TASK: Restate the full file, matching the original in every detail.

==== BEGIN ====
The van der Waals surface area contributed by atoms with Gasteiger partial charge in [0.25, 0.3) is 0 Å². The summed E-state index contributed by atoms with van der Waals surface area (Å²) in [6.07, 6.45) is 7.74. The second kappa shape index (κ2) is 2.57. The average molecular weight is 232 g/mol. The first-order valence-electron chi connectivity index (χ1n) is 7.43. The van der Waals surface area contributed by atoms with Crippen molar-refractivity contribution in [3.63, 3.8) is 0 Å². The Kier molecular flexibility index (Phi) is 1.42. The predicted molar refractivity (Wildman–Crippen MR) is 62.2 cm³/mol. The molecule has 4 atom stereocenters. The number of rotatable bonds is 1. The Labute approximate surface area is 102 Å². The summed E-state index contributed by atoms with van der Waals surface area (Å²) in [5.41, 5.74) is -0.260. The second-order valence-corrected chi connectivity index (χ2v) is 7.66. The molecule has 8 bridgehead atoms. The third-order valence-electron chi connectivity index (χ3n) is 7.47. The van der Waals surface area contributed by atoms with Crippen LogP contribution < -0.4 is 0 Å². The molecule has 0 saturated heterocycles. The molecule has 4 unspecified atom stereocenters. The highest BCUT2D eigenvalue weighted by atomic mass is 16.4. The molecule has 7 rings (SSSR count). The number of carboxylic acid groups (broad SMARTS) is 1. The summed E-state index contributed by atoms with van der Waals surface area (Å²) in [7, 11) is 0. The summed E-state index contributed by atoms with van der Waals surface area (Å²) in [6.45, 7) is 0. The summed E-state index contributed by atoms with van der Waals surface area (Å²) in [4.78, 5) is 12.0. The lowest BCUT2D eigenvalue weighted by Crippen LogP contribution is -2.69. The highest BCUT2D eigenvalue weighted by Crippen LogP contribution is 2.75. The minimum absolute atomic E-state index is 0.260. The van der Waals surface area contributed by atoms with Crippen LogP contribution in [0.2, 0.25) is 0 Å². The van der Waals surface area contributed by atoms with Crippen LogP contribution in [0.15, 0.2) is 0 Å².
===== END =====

The van der Waals surface area contributed by atoms with Gasteiger partial charge in [0.25, 0.3) is 0 Å². The summed E-state index contributed by atoms with van der Waals surface area (Å²) in [6.07, 6.45) is 7.74. The second kappa shape index (κ2) is 2.57. The average molecular weight is 232 g/mol. The first-order valence-electron chi connectivity index (χ1n) is 7.43. The van der Waals surface area contributed by atoms with Crippen molar-refractivity contribution in [3.63, 3.8) is 0 Å². The Kier molecular flexibility index (Phi) is 1.42. The predicted molar refractivity (Wildman–Crippen MR) is 62.2 cm³/mol. The molecule has 4 atom stereocenters. The number of rotatable bonds is 1. The Labute approximate surface area is 102 Å². The summed E-state index contributed by atoms with van der Waals surface area (Å²) in [5.41, 5.74) is -0.260. The second-order valence-corrected chi connectivity index (χ2v) is 7.66. The molecule has 8 bridgehead atoms. The third-order valence-electron chi connectivity index (χ3n) is 7.47. The van der Waals surface area contributed by atoms with Crippen LogP contribution < -0.4 is 0 Å². The molecule has 0 saturated heterocycles. The molecule has 4 unspecified atom stereocenters. The highest BCUT2D eigenvalue weighted by atomic mass is 16.4. The molecule has 7 rings (SSSR count). The number of carboxylic acid groups (broad SMARTS) is 1. The summed E-state index contributed by atoms with van der Waals surface area (Å²) in [7, 11) is 0. The summed E-state index contributed by atoms with van der Waals surface area (Å²) in [6.45, 7) is 0. The summed E-state index contributed by atoms with van der Waals surface area (Å²) in [4.78, 5) is 12.0. The lowest BCUT2D eigenvalue weighted by Crippen LogP contribution is -2.69. The highest BCUT2D eigenvalue weighted by Crippen LogP contribution is 2.75. The minimum absolute atomic E-state index is 0.260. The van der Waals surface area contributed by atoms with Crippen LogP contribution in [0.2, 0.25) is 0 Å². The van der Waals surface area contributed by atoms with Crippen LogP contribution in [0.15, 0.2) is 0 Å².